Chances are, if you haven’t heard of fidget spinners, you don’t know many 10-18 year olds. Fidget spinners are handheld toys meant to help teens focus and keep their hands busy. They range in price from about $5 up to $100 on the very high-end.
Teens have become completely obsessed with fidget spinners. They collect them. They trade them. Nobody imagined that fidget spinners would bring as much revenue as they have. Sharon DiMinico, owner of the Wonder Works chain of toy stores told
The Wall Street Journal that she has “…never seen a craze hit this quick, this fast.” Fidget spinners brought her stores $2.6m in revenue in April alone.
Let’s talk about the inventor of fidget spinners. Catherine Hettinger patented her fidget spinner idea in 1997. Catherine pitched the idea to a few of the big toy manufacturers, none of whom were interested in her fidget spinners. As a result, Catherine let her patent expire in 2005.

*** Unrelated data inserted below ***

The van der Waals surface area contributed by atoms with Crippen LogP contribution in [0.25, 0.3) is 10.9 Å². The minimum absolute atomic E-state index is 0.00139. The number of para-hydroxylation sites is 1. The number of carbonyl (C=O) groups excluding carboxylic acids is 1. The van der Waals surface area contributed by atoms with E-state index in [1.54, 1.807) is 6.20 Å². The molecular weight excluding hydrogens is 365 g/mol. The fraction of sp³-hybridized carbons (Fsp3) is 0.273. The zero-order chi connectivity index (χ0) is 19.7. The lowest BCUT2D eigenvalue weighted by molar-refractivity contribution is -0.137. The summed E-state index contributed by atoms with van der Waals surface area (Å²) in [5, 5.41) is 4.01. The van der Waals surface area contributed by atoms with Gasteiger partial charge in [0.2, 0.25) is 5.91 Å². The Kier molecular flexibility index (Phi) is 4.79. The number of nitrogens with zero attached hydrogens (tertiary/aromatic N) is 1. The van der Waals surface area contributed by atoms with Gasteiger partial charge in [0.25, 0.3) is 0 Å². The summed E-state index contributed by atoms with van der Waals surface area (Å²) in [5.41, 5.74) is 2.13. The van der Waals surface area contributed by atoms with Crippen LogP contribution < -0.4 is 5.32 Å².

So, from the tens of millions of fidget spinners sold, Catherine has made nothing.
We consider this a failure. Although she had a great idea, Catherine’s failure to renew her patent resulted in the loss of millions upon millions of dollars in profits. There is little more important than protecting your ideas. You may have the best business idea out there, but without the proper protections in place, that idea is worth nothing.
Always protect your ideas.